India does well to formalise collaboration with Japan on cybersecurity; need such ties to take on China
The Chinese group that Google is referring to as APT 31 (short for Advanced Persistent Threat) used email links from where users would download malware.
Given how the Covid-19 pandemic has leapfrogged the world’s reliance on digital technologies, the Union government signing a memorandum of cooperation with regards to cybersecurity with the Japanese government is a welcome step. Under the agreement, the two countries will jointly work towards developing mechanisms to counter cyber-threats. The Indian Express reported that a recent cyberattack on Mitsubushi Electric may have caused the leakage of important details regarding a high-speed gliding missile under development. India, too, has faced cyber-attacks in recent years on critical infrastructure. For instance, after its face-off with China, hackers based in that country have attempted over 40,000 attacks. Not only this, the recent Zhenhua Data case underscores the high stakes in digital covert ops.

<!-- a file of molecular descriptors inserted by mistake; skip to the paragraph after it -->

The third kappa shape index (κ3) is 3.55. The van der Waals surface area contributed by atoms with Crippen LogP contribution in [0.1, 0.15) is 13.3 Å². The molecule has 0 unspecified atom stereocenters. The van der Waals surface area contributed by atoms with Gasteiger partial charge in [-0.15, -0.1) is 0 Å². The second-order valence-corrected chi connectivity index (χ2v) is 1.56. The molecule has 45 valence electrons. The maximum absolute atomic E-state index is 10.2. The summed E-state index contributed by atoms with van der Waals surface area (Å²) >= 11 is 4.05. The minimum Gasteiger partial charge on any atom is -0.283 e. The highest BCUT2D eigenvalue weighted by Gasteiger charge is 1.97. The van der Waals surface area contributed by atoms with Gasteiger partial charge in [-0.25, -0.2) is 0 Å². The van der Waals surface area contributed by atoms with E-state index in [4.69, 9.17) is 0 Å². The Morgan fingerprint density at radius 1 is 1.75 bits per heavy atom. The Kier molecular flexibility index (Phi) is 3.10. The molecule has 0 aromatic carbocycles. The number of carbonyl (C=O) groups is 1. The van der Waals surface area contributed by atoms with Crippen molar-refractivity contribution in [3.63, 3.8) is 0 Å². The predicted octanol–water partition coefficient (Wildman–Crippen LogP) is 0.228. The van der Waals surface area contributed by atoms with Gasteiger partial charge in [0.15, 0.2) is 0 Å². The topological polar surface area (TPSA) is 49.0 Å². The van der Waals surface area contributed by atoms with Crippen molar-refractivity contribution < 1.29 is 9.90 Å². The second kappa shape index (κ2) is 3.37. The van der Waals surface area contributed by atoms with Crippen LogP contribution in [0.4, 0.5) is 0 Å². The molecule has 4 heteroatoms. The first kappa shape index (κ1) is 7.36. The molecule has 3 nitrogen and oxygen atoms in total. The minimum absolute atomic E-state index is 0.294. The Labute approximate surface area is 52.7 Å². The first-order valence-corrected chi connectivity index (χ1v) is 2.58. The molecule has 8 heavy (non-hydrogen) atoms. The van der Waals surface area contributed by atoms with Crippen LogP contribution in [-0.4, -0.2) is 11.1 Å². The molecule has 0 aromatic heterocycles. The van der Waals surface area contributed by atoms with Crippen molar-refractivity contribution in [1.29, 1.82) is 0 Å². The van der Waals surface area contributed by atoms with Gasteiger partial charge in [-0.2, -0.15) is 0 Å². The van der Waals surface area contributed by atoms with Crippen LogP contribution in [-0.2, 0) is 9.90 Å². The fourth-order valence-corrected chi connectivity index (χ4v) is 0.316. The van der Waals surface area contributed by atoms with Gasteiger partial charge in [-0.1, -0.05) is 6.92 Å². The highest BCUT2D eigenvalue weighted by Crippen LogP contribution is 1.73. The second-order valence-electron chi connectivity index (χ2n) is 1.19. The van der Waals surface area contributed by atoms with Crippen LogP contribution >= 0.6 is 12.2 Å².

The agreement between India and Japan aims at cooperation in capacity building, R&D, cybersecurity and resilience in the areas of critical information infrastructure, Internet of Things, 5G, and AI. With the war being fought on digital fronts, and an ever-increasing threat from China, an Indo-Pacific alliance to curb the rise of such threats is a must, along with the ban on Chinese apps. India has also signed an agreement with the government of Israel to extend collaboration in dealing with cyber-threats amid the pandemic. India needs to expand its alliances in the digital frontier with like-minded countries if it is to take on the dragon in the virtual world.